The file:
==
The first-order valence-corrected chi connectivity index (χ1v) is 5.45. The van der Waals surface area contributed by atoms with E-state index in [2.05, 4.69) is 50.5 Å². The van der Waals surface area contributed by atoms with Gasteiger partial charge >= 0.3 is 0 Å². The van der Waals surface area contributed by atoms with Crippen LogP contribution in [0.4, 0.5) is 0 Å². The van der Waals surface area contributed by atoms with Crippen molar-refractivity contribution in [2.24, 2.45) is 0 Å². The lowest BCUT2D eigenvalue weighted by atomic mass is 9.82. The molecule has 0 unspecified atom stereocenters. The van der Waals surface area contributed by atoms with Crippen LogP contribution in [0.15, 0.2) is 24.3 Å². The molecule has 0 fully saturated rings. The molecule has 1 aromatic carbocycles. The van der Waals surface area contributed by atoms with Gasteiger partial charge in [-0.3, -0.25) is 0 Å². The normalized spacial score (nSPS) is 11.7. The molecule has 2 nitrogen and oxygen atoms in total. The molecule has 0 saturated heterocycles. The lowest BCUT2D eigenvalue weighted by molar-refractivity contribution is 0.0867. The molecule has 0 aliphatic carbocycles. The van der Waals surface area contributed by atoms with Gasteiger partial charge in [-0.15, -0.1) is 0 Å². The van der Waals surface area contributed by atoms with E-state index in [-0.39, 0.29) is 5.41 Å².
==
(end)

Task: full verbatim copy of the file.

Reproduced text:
The first-order valence-corrected chi connectivity index (χ1v) is 5.45. The van der Waals surface area contributed by atoms with E-state index in [2.05, 4.69) is 50.5 Å². The van der Waals surface area contributed by atoms with Gasteiger partial charge >= 0.3 is 0 Å². The van der Waals surface area contributed by atoms with Crippen LogP contribution in [0.4, 0.5) is 0 Å². The van der Waals surface area contributed by atoms with Crippen molar-refractivity contribution in [2.24, 2.45) is 0 Å². The lowest BCUT2D eigenvalue weighted by atomic mass is 9.82. The molecule has 0 unspecified atom stereocenters. The van der Waals surface area contributed by atoms with Crippen LogP contribution in [0.15, 0.2) is 24.3 Å². The molecule has 0 fully saturated rings. The molecule has 1 aromatic carbocycles. The van der Waals surface area contributed by atoms with Gasteiger partial charge in [-0.3, -0.25) is 0 Å². The normalized spacial score (nSPS) is 11.7. The molecule has 2 nitrogen and oxygen atoms in total. The molecule has 0 saturated heterocycles. The lowest BCUT2D eigenvalue weighted by molar-refractivity contribution is 0.0867. The molecule has 0 aliphatic carbocycles. The van der Waals surface area contributed by atoms with Gasteiger partial charge in [-0.15, -0.1) is 0 Å². The van der Waals surface area contributed by atoms with E-state index in [-0.39, 0.29) is 5.41 Å².